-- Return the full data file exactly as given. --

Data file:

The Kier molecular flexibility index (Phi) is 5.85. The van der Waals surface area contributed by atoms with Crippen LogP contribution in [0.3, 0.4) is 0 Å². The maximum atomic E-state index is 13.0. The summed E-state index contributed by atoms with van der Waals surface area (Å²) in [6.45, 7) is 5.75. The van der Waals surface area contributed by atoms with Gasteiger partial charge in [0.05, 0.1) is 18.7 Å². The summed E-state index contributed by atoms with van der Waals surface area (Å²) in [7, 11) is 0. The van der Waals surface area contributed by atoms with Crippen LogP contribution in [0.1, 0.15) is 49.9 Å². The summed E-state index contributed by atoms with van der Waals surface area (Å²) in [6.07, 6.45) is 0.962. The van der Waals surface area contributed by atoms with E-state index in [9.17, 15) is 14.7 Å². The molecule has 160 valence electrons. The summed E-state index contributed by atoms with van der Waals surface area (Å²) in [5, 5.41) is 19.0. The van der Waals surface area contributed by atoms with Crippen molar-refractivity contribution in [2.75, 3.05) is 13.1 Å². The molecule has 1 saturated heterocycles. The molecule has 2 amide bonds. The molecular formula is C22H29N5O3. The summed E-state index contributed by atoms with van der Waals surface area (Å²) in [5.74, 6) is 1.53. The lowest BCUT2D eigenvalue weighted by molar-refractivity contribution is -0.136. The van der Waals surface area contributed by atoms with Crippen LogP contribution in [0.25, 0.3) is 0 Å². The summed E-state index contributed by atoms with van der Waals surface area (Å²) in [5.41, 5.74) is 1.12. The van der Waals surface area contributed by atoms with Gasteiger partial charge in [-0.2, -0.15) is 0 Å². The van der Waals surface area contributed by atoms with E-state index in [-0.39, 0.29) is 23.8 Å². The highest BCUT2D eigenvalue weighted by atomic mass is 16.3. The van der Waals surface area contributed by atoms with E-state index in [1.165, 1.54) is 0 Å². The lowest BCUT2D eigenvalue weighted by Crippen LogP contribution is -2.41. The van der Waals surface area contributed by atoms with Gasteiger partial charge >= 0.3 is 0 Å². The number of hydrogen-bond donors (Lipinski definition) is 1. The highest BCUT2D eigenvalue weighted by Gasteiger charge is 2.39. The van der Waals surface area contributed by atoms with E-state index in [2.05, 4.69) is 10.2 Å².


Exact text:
The Kier molecular flexibility index (Phi) is 5.85. The van der Waals surface area contributed by atoms with Crippen LogP contribution in [0.3, 0.4) is 0 Å². The maximum atomic E-state index is 13.0. The summed E-state index contributed by atoms with van der Waals surface area (Å²) in [6.45, 7) is 5.75. The van der Waals surface area contributed by atoms with Gasteiger partial charge in [0.05, 0.1) is 18.7 Å². The summed E-state index contributed by atoms with van der Waals surface area (Å²) in [7, 11) is 0. The van der Waals surface area contributed by atoms with Crippen LogP contribution in [0.1, 0.15) is 49.9 Å². The summed E-state index contributed by atoms with van der Waals surface area (Å²) in [6.07, 6.45) is 0.962. The van der Waals surface area contributed by atoms with E-state index in [9.17, 15) is 14.7 Å². The molecule has 160 valence electrons. The summed E-state index contributed by atoms with van der Waals surface area (Å²) in [5, 5.41) is 19.0. The van der Waals surface area contributed by atoms with Crippen molar-refractivity contribution in [2.75, 3.05) is 13.1 Å². The molecule has 1 saturated heterocycles. The molecule has 2 amide bonds. The molecular formula is C22H29N5O3. The summed E-state index contributed by atoms with van der Waals surface area (Å²) in [5.74, 6) is 1.53. The lowest BCUT2D eigenvalue weighted by molar-refractivity contribution is -0.136. The van der Waals surface area contributed by atoms with Crippen LogP contribution in [0.25, 0.3) is 0 Å². The summed E-state index contributed by atoms with van der Waals surface area (Å²) in [5.41, 5.74) is 1.12. The van der Waals surface area contributed by atoms with Gasteiger partial charge in [-0.2, -0.15) is 0 Å². The van der Waals surface area contributed by atoms with E-state index in [-0.39, 0.29) is 23.8 Å². The highest BCUT2D eigenvalue weighted by atomic mass is 16.3. The van der Waals surface area contributed by atoms with E-state index in [1.165, 1.54) is 0 Å². The lowest BCUT2D eigenvalue weighted by Crippen LogP contribution is -2.41. The van der Waals surface area contributed by atoms with Gasteiger partial charge >= 0.3 is 0 Å². The number of hydrogen-bond donors (Lipinski definition) is 1. The highest BCUT2D eigenvalue weighted by Gasteiger charge is 2.39. The van der Waals surface area contributed by atoms with E-state index in [2.05, 4.69) is 10.2 Å².